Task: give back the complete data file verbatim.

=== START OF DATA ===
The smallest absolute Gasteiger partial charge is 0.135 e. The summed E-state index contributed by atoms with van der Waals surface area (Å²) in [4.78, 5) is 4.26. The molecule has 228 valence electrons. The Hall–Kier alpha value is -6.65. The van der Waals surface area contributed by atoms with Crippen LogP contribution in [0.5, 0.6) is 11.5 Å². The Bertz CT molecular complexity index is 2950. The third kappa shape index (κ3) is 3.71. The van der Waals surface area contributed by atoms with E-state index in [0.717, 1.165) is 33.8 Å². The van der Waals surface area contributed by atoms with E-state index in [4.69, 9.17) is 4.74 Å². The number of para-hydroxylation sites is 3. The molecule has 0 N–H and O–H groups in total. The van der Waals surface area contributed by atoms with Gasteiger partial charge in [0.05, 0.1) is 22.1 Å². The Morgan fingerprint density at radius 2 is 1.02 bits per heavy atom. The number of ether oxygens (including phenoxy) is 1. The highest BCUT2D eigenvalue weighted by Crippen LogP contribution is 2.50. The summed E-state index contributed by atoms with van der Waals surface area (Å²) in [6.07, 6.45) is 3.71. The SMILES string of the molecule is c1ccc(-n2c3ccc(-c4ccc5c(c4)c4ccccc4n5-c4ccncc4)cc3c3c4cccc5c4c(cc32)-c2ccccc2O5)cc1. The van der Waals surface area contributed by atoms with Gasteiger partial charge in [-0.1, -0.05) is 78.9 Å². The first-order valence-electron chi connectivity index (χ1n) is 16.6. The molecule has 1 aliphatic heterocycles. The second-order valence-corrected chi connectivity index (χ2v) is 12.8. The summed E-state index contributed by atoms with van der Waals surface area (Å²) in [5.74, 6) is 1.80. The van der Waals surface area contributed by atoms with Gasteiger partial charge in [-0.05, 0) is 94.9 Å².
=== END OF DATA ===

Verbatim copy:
The smallest absolute Gasteiger partial charge is 0.135 e. The summed E-state index contributed by atoms with van der Waals surface area (Å²) in [4.78, 5) is 4.26. The molecule has 228 valence electrons. The Hall–Kier alpha value is -6.65. The van der Waals surface area contributed by atoms with Crippen LogP contribution in [0.5, 0.6) is 11.5 Å². The Bertz CT molecular complexity index is 2950. The third kappa shape index (κ3) is 3.71. The van der Waals surface area contributed by atoms with E-state index in [0.717, 1.165) is 33.8 Å². The van der Waals surface area contributed by atoms with E-state index in [4.69, 9.17) is 4.74 Å². The number of para-hydroxylation sites is 3. The molecule has 0 N–H and O–H groups in total. The van der Waals surface area contributed by atoms with Gasteiger partial charge in [0.05, 0.1) is 22.1 Å². The Morgan fingerprint density at radius 2 is 1.02 bits per heavy atom. The number of ether oxygens (including phenoxy) is 1. The highest BCUT2D eigenvalue weighted by Crippen LogP contribution is 2.50. The summed E-state index contributed by atoms with van der Waals surface area (Å²) in [6.07, 6.45) is 3.71. The SMILES string of the molecule is c1ccc(-n2c3ccc(-c4ccc5c(c4)c4ccccc4n5-c4ccncc4)cc3c3c4cccc5c4c(cc32)-c2ccccc2O5)cc1. The van der Waals surface area contributed by atoms with Gasteiger partial charge in [-0.1, -0.05) is 78.9 Å². The first-order valence-electron chi connectivity index (χ1n) is 16.6. The molecule has 1 aliphatic heterocycles. The second-order valence-corrected chi connectivity index (χ2v) is 12.8. The summed E-state index contributed by atoms with van der Waals surface area (Å²) in [5.74, 6) is 1.80. The van der Waals surface area contributed by atoms with Gasteiger partial charge in [-0.05, 0) is 94.9 Å².